Cloudberry Lab is a tool available for Windows to automate encrypted and compressed data cloud backup. It supports Amazon S3, Amazon Glacier, Microsoft Azure, Google storage and Rackspace. Currently its features include Scheduling Backup, Virtual disk, Block level backup, Networking backup and support for the command line interface to manage backup.

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S3 Backup

S3 Backup is a similar tool that supports Amazon S3. You can schedule the back with Windows Task scheduler. It has tree-like interface to include folders in the backup set.

Probably the best part of Amazon S3 is the low cost; you pay accordingly to the storage required. They also provide a CDN (Content Delivery Network) service through Cloudfront and if you are designing a website you need look no further. Its prices are inexpensive when compared to other CDN services.

Amazon Glacier

Another service by Amazon is Glacier, which is again a low cost storage service that provides secure and durable storage for data archiving and backup. In order to keep costs low, Amazon Glacier is optimized for data that is infrequently accessed and for which retrieval times of several hours are suitable. With Amazon Glacier, you can reliably store large or small amounts of data for as little as $0.01 per gigabyte per month, which is a significant saving compared to on-premises solutions. If you are searching for low cost solution, this service looks quite good, though I haven’t tried it yet.

You may be thinking that there are other backup services as well, which I haven’t discussed here. Honestly speaking, once I tried Amazon S3 I did not look for another solution; even Dropbox runs on Amazon S3. If you want to try other services, you can go through this article on Wikipedia.

4.4 Automate your daily tasks in the cloud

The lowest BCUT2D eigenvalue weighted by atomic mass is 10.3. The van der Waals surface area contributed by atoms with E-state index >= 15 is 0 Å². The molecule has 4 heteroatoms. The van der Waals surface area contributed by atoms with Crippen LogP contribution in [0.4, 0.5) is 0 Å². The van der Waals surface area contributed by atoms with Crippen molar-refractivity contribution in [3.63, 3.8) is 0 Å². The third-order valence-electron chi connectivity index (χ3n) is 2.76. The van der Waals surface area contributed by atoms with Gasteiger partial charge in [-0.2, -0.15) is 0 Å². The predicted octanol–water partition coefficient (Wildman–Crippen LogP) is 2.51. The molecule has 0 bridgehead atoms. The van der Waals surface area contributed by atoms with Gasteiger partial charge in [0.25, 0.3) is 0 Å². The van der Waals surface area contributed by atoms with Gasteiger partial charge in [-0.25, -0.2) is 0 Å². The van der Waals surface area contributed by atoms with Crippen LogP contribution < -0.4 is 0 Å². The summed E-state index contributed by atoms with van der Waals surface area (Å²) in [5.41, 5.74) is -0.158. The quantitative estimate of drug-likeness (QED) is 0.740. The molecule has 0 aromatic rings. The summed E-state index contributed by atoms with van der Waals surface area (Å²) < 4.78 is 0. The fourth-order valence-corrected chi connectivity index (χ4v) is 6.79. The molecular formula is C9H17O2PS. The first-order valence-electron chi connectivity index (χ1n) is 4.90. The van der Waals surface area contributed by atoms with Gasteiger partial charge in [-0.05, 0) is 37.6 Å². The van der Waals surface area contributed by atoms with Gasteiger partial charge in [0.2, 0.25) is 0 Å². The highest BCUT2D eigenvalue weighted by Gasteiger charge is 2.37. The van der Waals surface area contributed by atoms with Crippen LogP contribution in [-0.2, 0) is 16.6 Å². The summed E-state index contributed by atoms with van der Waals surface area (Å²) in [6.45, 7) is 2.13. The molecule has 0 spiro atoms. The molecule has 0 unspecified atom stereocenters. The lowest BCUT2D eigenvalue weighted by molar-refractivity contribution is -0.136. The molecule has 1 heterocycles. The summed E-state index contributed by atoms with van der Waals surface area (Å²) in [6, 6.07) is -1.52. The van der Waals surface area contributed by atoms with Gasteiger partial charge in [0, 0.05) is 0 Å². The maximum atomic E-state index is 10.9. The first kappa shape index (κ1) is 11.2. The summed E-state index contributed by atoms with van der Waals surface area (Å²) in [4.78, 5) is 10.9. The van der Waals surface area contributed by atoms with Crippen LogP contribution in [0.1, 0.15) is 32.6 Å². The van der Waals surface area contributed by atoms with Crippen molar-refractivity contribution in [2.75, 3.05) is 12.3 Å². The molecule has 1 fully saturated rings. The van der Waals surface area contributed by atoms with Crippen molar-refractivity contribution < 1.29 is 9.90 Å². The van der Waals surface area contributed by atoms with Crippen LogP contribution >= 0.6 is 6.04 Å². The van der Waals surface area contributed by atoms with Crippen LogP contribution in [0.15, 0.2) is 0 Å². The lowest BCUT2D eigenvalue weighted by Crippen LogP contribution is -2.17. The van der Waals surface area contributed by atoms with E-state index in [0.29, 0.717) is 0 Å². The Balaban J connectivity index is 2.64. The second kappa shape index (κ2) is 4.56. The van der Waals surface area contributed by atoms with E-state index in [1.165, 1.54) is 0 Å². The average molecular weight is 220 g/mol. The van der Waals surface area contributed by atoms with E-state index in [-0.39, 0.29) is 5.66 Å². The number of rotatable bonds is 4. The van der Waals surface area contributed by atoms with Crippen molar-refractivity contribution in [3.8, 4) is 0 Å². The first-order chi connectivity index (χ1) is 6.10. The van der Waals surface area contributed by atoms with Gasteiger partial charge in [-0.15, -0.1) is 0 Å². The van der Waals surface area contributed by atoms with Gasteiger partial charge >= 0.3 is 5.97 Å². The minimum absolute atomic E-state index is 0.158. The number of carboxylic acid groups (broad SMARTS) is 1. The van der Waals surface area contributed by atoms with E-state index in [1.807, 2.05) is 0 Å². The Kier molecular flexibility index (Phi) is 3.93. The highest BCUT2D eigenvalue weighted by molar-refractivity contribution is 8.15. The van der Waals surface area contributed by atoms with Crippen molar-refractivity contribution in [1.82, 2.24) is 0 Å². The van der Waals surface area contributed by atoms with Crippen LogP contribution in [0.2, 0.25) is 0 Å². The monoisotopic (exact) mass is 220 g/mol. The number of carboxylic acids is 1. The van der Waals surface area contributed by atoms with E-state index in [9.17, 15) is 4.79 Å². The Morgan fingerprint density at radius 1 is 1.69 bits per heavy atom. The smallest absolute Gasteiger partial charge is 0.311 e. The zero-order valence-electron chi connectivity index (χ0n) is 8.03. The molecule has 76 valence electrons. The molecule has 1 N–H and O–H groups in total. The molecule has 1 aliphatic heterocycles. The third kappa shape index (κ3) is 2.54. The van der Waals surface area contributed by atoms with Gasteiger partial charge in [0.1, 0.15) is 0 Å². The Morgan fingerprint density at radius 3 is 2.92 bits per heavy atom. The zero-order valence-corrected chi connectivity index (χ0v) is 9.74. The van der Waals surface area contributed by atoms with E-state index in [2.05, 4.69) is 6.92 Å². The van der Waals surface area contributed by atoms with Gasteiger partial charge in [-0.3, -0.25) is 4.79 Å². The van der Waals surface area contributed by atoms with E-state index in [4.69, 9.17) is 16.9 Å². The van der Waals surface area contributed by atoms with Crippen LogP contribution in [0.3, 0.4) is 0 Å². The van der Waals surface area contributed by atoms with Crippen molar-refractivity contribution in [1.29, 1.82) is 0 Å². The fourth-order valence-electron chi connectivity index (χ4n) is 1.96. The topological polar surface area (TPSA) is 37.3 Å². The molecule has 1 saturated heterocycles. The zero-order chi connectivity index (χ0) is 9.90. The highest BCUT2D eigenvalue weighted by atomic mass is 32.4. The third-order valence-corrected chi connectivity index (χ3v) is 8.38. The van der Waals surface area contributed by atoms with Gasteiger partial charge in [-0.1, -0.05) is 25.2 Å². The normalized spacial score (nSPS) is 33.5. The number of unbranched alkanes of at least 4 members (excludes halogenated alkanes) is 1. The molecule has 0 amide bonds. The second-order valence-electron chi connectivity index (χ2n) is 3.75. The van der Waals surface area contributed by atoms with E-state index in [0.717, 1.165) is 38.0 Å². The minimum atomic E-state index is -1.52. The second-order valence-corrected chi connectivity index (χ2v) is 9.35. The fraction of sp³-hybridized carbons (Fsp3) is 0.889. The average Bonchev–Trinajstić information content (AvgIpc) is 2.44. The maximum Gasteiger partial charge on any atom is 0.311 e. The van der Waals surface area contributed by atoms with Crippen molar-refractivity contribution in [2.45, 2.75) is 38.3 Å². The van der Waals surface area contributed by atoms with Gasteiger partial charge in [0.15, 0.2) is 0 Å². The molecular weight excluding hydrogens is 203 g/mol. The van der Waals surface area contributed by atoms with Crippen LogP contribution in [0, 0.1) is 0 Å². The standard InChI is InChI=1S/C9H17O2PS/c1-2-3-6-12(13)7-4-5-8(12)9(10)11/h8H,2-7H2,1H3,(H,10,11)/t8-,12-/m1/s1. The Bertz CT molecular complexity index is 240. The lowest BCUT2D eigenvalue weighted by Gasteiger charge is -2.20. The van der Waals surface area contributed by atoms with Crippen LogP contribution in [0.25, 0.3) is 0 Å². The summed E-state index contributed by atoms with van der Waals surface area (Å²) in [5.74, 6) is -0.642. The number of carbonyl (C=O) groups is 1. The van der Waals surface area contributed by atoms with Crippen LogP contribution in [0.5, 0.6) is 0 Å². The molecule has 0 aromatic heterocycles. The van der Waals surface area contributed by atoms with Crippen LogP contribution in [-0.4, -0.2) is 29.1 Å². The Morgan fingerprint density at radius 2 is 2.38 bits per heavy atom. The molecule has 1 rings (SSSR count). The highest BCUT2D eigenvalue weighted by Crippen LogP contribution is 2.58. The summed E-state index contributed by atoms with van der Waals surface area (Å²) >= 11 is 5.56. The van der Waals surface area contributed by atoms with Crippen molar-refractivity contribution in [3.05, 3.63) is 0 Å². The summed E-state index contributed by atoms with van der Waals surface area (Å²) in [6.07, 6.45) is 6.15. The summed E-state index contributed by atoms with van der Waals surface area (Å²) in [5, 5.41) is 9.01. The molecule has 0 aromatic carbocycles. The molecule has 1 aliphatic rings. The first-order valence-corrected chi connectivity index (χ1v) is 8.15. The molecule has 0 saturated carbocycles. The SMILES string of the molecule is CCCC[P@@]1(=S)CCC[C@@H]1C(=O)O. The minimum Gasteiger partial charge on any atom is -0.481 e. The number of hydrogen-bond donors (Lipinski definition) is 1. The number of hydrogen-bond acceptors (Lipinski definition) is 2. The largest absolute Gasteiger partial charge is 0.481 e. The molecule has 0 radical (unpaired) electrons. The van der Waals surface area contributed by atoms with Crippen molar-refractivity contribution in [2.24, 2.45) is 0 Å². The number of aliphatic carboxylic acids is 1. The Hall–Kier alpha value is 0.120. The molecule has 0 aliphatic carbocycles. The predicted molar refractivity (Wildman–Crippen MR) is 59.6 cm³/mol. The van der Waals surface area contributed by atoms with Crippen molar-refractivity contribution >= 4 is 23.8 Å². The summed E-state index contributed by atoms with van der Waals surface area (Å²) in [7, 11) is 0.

Living in the age of the Internet is amazing. We use computers to browse Facebook, watch our favorite movies on Netflix or work in collaboration with someone halfway around the world using Google Docs. All of these are applications delivered to you using the collective power of thousands of supercomputers around the world.

There are many other daily tasks we use the internet for. For example, converting documents, images and videos to various formats, converting eBooks, renaming or encrypting/decrypting files, signing a PDF and many more. Wouldn’t it be wonderful to automate these things? Happily, there is a service called Wappwolf, which offers a suite of apps that connect to certain cloud services. It allows you to automate more of your life.

Step 1: Wappwolf can connect to Google drive, Dropbox and Box (sorry, Microsoft Skydrive users). When you first use the web app, you have to connect your preferred cloud service with Wappwolf:

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Authenticate Wappwolf to either access only a particular folder (Limited access) or all of your folders (Full access).

Step 2: Select the folder that you would like to add actions to. Select from the tree structure (limited access) or explore folders and sub-folders in the detailed view (full access) as shown. When finished, click on “Next”.

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Step 3: Now you have to choose from the list of available actions.

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I will choose “Convert it to PDF”, then click “Add Action”.

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As you can see, it is compatible with many formats. When Dropbox Automator runs an action, it typically creates two folders; one is the “processed” folder that consist of all the documents and a “result” folder for converted copies of the original files. So every time you add documents to this folder it will automatically convert it to PDF.